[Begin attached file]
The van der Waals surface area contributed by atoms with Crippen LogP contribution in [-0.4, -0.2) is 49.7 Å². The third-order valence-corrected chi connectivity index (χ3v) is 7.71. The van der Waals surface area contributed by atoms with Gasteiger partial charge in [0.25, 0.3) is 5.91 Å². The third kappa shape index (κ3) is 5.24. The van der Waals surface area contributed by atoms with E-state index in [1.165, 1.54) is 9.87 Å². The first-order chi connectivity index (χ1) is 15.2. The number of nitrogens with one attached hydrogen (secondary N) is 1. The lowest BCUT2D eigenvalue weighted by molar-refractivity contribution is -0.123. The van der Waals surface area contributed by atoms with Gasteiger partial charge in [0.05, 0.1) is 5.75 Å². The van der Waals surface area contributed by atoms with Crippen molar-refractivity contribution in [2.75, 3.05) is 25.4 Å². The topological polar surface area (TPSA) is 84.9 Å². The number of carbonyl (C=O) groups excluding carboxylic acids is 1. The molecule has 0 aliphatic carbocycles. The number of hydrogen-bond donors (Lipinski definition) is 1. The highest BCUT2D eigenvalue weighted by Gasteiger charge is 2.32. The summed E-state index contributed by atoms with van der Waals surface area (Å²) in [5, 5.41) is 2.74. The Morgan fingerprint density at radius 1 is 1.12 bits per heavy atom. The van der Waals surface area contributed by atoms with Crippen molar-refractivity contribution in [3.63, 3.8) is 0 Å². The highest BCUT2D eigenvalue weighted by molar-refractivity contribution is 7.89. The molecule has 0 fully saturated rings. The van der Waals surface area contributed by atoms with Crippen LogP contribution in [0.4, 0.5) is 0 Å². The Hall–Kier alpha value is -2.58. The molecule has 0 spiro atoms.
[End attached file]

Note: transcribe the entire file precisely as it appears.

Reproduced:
The van der Waals surface area contributed by atoms with Crippen LogP contribution in [-0.4, -0.2) is 49.7 Å². The third-order valence-corrected chi connectivity index (χ3v) is 7.71. The van der Waals surface area contributed by atoms with Gasteiger partial charge in [0.25, 0.3) is 5.91 Å². The third kappa shape index (κ3) is 5.24. The van der Waals surface area contributed by atoms with E-state index in [1.165, 1.54) is 9.87 Å². The first-order chi connectivity index (χ1) is 15.2. The number of nitrogens with one attached hydrogen (secondary N) is 1. The lowest BCUT2D eigenvalue weighted by molar-refractivity contribution is -0.123. The van der Waals surface area contributed by atoms with Gasteiger partial charge in [0.05, 0.1) is 5.75 Å². The van der Waals surface area contributed by atoms with Crippen molar-refractivity contribution in [2.75, 3.05) is 25.4 Å². The topological polar surface area (TPSA) is 84.9 Å². The number of carbonyl (C=O) groups excluding carboxylic acids is 1. The molecule has 0 aliphatic carbocycles. The number of hydrogen-bond donors (Lipinski definition) is 1. The highest BCUT2D eigenvalue weighted by Gasteiger charge is 2.32. The summed E-state index contributed by atoms with van der Waals surface area (Å²) in [5, 5.41) is 2.74. The Morgan fingerprint density at radius 1 is 1.12 bits per heavy atom. The van der Waals surface area contributed by atoms with Crippen molar-refractivity contribution in [3.63, 3.8) is 0 Å². The highest BCUT2D eigenvalue weighted by molar-refractivity contribution is 7.89. The molecule has 0 fully saturated rings. The van der Waals surface area contributed by atoms with Crippen LogP contribution in [0.4, 0.5) is 0 Å². The Hall–Kier alpha value is -2.58. The molecule has 0 spiro atoms.